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Java Technical Sample Questions : EJB Sample Questions
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EJB Sample Question Number :
- Can an EJB send asynchronous notifications to its clients?
Answer: Asynchronous notification is a known hole in the first versions of the EJB spec.The recommended solution to this is to use JMS, which is becoming available in J2EE-compliant servers.The other option, of course, is to use client-side threads and polling.This is not an ideal solution, but it's workable for many scenarios.
- Is there a guarantee of uniqueness for entity beans?
Answer: There is no such guarantee.The server (or servers) can instantiate as many instances of the same underlying Entity Bean (with the same PK) as it wants.However, each instance is guaranteed to have up-to-date data values, and be transactionally consistent, so uniqueness is not required.This allows the server to scale the system to support multiple threads, multiple concurrent requests, and multiple hosts.
- How do the six transaction attributes map to isolation levels like "dirty read"? Will an attribute like "Required" lock out other readers until I'm finished updating?
Answer: The Transaction Attributes in EJB do not map to the Transaction Isolation levels used in JDBC.This is a common misconception.Transaction Attributes specify to the container when a Transaction should be started, suspended(paused) and committed between method invocations on Enterprise JavaBeans.For more details and a summary of Transaction Attributes refer to section 11.6 of the EJB 1.1 specification.
- I have created a remote reference to an EJB in FirstServlet.Can I put the reference in a servlet session and use that in SecondServlet?
Answer: Yes.The EJB client (in this case your servlet) acquires a remote reference to an EJB from the Home Interface; that reference is serializable and can be passed from servlet to servlet.If it is a session bean, then the EJB server will consider your web client's servlet session to correspond to a single EJB session, which is usually (but not always) what you want.
- Can the primary key in the entity bean be a Java primitive type such as int?
Answer: The primary key can't be a primitive type-use the primitive wrapper classes, instead.For example, you can use java.lang.Integer as the primary key class, but not int (it has to be a class, not a primitive)
- What's new in the EJB 2.0 specification?
Answer: Following are the main features supported in EJB 2.0: Integration of EJB with JMS, Message Driven Beans, Implement additional Business methods in Home interface which are not specific for bean instance, EJB QL.
- How many types of protocol implementations does RMI have?
Answer: RMI has at least three protocol implementations: Java Remote Method Protocol(JRMP), Internet Inter ORB Protocol(IIOP), and Jini Extensible Remote Invocation(JERI).These are alternatives, not part of the same thing, All three are indeed layer 6 protocols for those who are still speaking OSI reference model.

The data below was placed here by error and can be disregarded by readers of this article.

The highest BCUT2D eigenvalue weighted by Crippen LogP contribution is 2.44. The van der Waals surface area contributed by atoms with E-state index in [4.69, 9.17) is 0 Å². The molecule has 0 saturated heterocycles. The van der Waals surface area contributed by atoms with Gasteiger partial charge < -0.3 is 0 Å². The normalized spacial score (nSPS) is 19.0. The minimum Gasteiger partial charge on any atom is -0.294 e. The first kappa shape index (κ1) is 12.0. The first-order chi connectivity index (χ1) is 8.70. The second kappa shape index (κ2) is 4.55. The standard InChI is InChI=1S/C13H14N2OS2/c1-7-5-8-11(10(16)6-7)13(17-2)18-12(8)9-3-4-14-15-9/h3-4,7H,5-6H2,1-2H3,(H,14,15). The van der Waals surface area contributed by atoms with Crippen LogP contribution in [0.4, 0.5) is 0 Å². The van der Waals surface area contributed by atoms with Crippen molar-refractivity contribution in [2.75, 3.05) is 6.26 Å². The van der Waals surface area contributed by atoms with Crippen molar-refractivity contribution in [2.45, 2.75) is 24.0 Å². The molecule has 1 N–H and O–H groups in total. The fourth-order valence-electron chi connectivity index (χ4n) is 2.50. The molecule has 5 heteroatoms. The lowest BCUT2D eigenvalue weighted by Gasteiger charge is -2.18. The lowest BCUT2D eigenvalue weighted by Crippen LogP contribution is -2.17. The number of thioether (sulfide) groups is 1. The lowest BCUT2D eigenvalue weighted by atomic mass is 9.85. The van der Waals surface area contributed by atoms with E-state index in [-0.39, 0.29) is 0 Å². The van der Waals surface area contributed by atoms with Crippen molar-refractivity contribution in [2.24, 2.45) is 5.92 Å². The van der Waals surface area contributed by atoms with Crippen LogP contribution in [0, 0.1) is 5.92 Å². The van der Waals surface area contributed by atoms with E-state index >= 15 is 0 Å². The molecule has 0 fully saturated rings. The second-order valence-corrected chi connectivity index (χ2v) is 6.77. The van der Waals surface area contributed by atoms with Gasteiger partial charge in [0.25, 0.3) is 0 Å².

- What is the need of Remote and Home interfaces.Why can't there be one?
Answer: In a few words, I would say that the main reason is because there is a clear division of roles and responsabilities between the two interfaces.The home interface is your way to communicate with the container, that is who is responsable of creating, locating even removing one or more beans.The remote interface is your link to the bean, that will allow you to remotely access to all its methods and members.As you can see there are two distinct elements (the container and the beans) and you need two different interfaces for accessing to both of them.
- What is the difference between Java Beans and EJB?
Answer: Java Beans are client-side objects and EJBs are server side object, and they have completely different development, lifecycle, purpose.
- Question With regard to Entity Beans, what happens if both my EJB Server and Database crash, what will happen to unsaved changes? Is there any transactional log file used?
Answer: Actually, if your EJB server crashes, you will not even be able to make a connection to the server to perform a bean lookup, as the server will no longer be listening on the port for incoming JNDI lookup requests.You will lose any data that wasn't committed prior to the crash.This is where you should start looking into clustering your EJB server.Any unsaved and uncommited changes are lost the moment your EJB Server crashes.If your database also crashes, then all the saved changes are also lost unless you have some backup or some recovery mechanism to retrieve the data.So consider database replication and EJB Clustering for such scenarios, though the occurence of such a thing is very very rare.Thx, Uma All databse have the concept of log files(for exampe oracle have redo log files concept).So if data bases crashes then on starting up they fill look up the log files to perform all pending jobs.But is EJB crashes, It depend upon the container how frequenlty it passivates or how frequesntly it refreshes the data with Database.